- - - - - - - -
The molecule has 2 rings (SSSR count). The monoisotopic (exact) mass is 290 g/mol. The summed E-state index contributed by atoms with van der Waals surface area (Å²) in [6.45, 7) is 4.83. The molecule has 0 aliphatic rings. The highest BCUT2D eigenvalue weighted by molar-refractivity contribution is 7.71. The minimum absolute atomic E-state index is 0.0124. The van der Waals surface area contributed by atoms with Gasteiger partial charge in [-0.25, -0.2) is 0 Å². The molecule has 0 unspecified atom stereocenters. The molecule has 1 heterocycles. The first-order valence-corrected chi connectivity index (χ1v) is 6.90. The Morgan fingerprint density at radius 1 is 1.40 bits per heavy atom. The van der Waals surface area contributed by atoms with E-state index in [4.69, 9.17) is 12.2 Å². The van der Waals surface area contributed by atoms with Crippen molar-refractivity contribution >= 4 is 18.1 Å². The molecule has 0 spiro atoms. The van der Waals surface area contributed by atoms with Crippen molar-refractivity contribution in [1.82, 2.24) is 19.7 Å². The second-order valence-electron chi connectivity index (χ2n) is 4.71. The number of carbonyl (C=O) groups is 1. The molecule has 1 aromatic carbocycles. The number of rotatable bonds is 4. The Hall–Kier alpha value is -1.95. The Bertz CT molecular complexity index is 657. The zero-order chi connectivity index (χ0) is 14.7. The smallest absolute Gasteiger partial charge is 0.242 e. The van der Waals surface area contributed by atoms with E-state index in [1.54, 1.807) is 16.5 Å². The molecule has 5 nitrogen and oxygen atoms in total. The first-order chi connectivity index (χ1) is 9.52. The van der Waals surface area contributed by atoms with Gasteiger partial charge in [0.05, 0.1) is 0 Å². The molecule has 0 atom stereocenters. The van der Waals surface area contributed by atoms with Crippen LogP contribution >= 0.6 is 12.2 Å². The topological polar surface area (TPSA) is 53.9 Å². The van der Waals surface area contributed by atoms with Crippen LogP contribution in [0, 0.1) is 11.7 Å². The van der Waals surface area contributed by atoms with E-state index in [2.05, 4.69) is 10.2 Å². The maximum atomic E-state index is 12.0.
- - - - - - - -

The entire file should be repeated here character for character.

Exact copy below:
The molecule has 2 rings (SSSR count). The monoisotopic (exact) mass is 290 g/mol. The summed E-state index contributed by atoms with van der Waals surface area (Å²) in [6.45, 7) is 4.83. The molecule has 0 aliphatic rings. The highest BCUT2D eigenvalue weighted by molar-refractivity contribution is 7.71. The minimum absolute atomic E-state index is 0.0124. The van der Waals surface area contributed by atoms with Gasteiger partial charge in [-0.25, -0.2) is 0 Å². The molecule has 0 unspecified atom stereocenters. The molecule has 1 heterocycles. The first-order valence-corrected chi connectivity index (χ1v) is 6.90. The Morgan fingerprint density at radius 1 is 1.40 bits per heavy atom. The van der Waals surface area contributed by atoms with E-state index in [4.69, 9.17) is 12.2 Å². The van der Waals surface area contributed by atoms with Crippen molar-refractivity contribution >= 4 is 18.1 Å². The molecule has 0 spiro atoms. The van der Waals surface area contributed by atoms with Crippen molar-refractivity contribution in [1.82, 2.24) is 19.7 Å². The second-order valence-electron chi connectivity index (χ2n) is 4.71. The number of carbonyl (C=O) groups is 1. The molecule has 1 aromatic carbocycles. The number of rotatable bonds is 4. The Hall–Kier alpha value is -1.95. The Bertz CT molecular complexity index is 657. The zero-order chi connectivity index (χ0) is 14.7. The smallest absolute Gasteiger partial charge is 0.242 e. The van der Waals surface area contributed by atoms with E-state index in [1.54, 1.807) is 16.5 Å². The molecule has 5 nitrogen and oxygen atoms in total. The first-order chi connectivity index (χ1) is 9.52. The van der Waals surface area contributed by atoms with Gasteiger partial charge in [0.05, 0.1) is 0 Å². The molecule has 0 atom stereocenters. The van der Waals surface area contributed by atoms with Crippen LogP contribution >= 0.6 is 12.2 Å². The topological polar surface area (TPSA) is 53.9 Å². The van der Waals surface area contributed by atoms with Crippen LogP contribution in [0, 0.1) is 11.7 Å². The van der Waals surface area contributed by atoms with E-state index in [2.05, 4.69) is 10.2 Å². The maximum atomic E-state index is 12.0.